- While the SARB, alongside other central banks, might talk hawkishly about hiking to tackle inflation, there is a limit to their tightening. While there is growth and rising inflation, the justification seems plausible. Remove the growth, and inflation turns the corner, and the SARB will find convincing people of the virtues of monetary tightening a lot more difficult.
- That said, the SARB is expected to front-load its hiking cycle as it looks to get a grip on inflation and inflation expectations. Thus, the professional market is pricing in the risk of at least one 75bps rate hike this year, as inflation expectations have continued to rise as the ZAR weakens. While the recent ZAR weakness will add pressure on the SARB to tighten policy aggressively, we continue to caution against turning overly hawkish given the recession risks facing not just SA but the global economy.
The SARB will have to play a delicate balancing act between reining in inflation while not choking off the economy, which has been hit by unprecedented load-shedding and faces several structural constraints. The SARB will want to keep inflation expectations in check by showing markets that it is committed to its fight against inflation. As such, we expect the SARB to deliver another 50bps rate hike at its July MPC meeting, followed by two rate hikes of the same magnitude at the two remaining MPC meetings of 2022.
Since the last update, there have been some considerable developments. Internationally, Fed rate hike expectations have been re-priced higher after US CPI trounced expectations, increasing the possibility that the Fed could deliver an outsized rate hike later this month. Fed commentary in recent weeks suggests that it is possible that the Fed will deliver a 100bps rate hike this month. The hawkish shift from the Fed has provided a boost to the USD, which has hit two-decade highs as the monetary policy differential between the US and other major economies continues to widen. The surging dollar has come as a stern headwind for the ZAR, which has sold off aggressively over the past 6 weeks, increasing inflation risks. While the ZAR has come under considerable selling pressures, depreciating by more than 10% against the USD since the start of June, it is worth noting that international oil prices have corrected lower, with Brent crude now trading below $100/bbl.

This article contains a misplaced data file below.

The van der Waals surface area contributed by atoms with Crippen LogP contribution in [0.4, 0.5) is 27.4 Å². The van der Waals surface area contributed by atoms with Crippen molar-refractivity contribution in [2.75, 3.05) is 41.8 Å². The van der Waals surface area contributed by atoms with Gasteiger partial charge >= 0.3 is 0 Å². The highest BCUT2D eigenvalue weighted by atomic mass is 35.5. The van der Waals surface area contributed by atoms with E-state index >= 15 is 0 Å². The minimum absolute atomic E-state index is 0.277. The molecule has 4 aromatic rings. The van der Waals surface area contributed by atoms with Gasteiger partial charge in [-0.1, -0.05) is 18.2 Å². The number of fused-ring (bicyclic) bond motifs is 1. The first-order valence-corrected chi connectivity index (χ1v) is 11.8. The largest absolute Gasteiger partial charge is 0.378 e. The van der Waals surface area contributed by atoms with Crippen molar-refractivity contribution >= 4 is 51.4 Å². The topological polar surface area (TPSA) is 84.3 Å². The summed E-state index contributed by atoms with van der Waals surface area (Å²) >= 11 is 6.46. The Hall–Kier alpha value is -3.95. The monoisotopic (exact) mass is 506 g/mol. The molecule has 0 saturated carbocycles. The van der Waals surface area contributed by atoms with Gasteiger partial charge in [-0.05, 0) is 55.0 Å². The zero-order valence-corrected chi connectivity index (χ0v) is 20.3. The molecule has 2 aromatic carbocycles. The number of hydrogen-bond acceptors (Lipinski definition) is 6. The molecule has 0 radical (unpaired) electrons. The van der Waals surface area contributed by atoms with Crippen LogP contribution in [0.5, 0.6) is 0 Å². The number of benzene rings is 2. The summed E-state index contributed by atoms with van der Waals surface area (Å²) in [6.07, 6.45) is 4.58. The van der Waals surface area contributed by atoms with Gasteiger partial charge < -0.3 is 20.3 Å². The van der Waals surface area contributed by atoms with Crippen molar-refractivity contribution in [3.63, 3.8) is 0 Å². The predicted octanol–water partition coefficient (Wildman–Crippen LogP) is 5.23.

Hawkish Fed talk and ZAR weakness raise the risk for an outsized rate hike
While the correction lower in international oil prices is encouraging, it is worth highlighting that the fuel subsidy that has been in place since April is set to come to an end. With domestic inflation risks skewed to the upside against the backdrop of rising interest rate hike expectations in the US, the professional market has scaled up bets for the SARB to turn more aggressive in its fight against inflation. The market is fully pricing in two 50bps and one 75bps hike for the remaining three MPC meetings this year. This would take the Repo rate to 6.50%, levels last seen at the start of 2020 before the SARB slashed rates to cushion the economy from the impact of the pandemic. While the implied rate hikes priced in by the professional market are plausible, we remain of the view that the SARB will stick to 50bps hikes in the remaining three meetings. The implied rate path in the SARB’s Quarterly Projection Model is significantly lower. That said, the model was last updated in May and doesn’t include factors such as the recent sharp depreciation in the ZAR.
Rates have a long way to go to get back to neutral
Given that there hasn’t been a rate decision since the last update of this report, SA’s Repo Rate remains unchanged and well below the neutral policy rate. The wide gap between SA’s Repo Rate (black line) and the neutral rate (red line) shows that monetary policy in SA remains accommodative.
While we continue to caution that the professional market is overly aggressive in the implied interest rate path, there is no question that the spread between the Repo Rate and the neutral rate needs to be compressed. With interest rates expected to rise another 150bps by the end of the year, the spread is expected to narrow considerably. Currently, SA’s neutral rate sits at around 6.75%. This implies that the SARB will have to hike the Repo Rate by 200bps to get rates to a neutral level. Our base case scenario suggests that the SARB will raise rates by at least 175bps in the current rate hiking cycle. The tightening is expected to come to an end in the first half of 2023, with inflation likely to cool in the first few months of next year as the high base effects and slowing global growth take hold.